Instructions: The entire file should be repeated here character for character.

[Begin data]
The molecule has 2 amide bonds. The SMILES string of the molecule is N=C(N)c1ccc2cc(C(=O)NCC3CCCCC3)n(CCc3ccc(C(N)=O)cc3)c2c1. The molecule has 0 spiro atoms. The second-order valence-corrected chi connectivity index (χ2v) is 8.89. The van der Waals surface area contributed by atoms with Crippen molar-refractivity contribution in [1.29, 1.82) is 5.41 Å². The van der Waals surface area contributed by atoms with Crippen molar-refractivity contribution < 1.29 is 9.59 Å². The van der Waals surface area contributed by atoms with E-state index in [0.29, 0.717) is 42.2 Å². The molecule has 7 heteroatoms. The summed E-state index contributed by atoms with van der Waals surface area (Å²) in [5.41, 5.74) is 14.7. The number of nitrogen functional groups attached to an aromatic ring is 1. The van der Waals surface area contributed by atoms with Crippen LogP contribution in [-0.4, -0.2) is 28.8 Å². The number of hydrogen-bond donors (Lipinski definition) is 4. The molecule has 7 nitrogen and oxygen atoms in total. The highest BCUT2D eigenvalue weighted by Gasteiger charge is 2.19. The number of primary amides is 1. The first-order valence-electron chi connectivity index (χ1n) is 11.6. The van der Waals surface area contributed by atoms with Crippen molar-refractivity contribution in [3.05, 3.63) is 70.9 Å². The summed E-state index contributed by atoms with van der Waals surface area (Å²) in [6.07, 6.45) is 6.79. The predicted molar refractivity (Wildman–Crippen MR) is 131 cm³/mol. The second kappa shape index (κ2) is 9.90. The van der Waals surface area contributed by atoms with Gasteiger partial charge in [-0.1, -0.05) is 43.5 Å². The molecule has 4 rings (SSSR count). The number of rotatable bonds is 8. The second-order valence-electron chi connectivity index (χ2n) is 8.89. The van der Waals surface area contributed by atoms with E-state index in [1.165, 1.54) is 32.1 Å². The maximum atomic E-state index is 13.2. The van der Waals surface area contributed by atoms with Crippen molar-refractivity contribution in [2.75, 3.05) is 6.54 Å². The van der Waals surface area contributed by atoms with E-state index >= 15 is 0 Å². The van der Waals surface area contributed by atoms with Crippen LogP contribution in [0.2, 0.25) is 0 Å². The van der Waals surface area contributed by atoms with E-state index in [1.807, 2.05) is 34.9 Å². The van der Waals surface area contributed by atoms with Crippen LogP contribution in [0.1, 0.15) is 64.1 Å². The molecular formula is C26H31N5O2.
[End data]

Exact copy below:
The molecule has 2 amide bonds. The SMILES string of the molecule is N=C(N)c1ccc2cc(C(=O)NCC3CCCCC3)n(CCc3ccc(C(N)=O)cc3)c2c1. The molecule has 0 spiro atoms. The second-order valence-corrected chi connectivity index (χ2v) is 8.89. The van der Waals surface area contributed by atoms with Crippen molar-refractivity contribution in [1.29, 1.82) is 5.41 Å². The van der Waals surface area contributed by atoms with Crippen molar-refractivity contribution < 1.29 is 9.59 Å². The van der Waals surface area contributed by atoms with E-state index in [0.29, 0.717) is 42.2 Å². The molecule has 7 heteroatoms. The summed E-state index contributed by atoms with van der Waals surface area (Å²) in [5.41, 5.74) is 14.7. The number of nitrogen functional groups attached to an aromatic ring is 1. The van der Waals surface area contributed by atoms with Crippen LogP contribution in [-0.4, -0.2) is 28.8 Å². The number of hydrogen-bond donors (Lipinski definition) is 4. The molecule has 7 nitrogen and oxygen atoms in total. The highest BCUT2D eigenvalue weighted by Gasteiger charge is 2.19. The number of primary amides is 1. The first-order valence-electron chi connectivity index (χ1n) is 11.6. The van der Waals surface area contributed by atoms with Crippen molar-refractivity contribution in [3.05, 3.63) is 70.9 Å². The summed E-state index contributed by atoms with van der Waals surface area (Å²) in [6.07, 6.45) is 6.79. The predicted molar refractivity (Wildman–Crippen MR) is 131 cm³/mol. The second kappa shape index (κ2) is 9.90. The van der Waals surface area contributed by atoms with Gasteiger partial charge in [-0.1, -0.05) is 43.5 Å². The molecule has 4 rings (SSSR count). The number of rotatable bonds is 8. The second-order valence-electron chi connectivity index (χ2n) is 8.89. The van der Waals surface area contributed by atoms with E-state index in [1.165, 1.54) is 32.1 Å². The maximum atomic E-state index is 13.2. The van der Waals surface area contributed by atoms with Crippen molar-refractivity contribution in [2.75, 3.05) is 6.54 Å². The van der Waals surface area contributed by atoms with E-state index >= 15 is 0 Å². The van der Waals surface area contributed by atoms with Crippen LogP contribution in [0.2, 0.25) is 0 Å². The van der Waals surface area contributed by atoms with E-state index in [1.807, 2.05) is 34.9 Å². The van der Waals surface area contributed by atoms with Crippen LogP contribution in [0.1, 0.15) is 64.1 Å². The molecular formula is C26H31N5O2.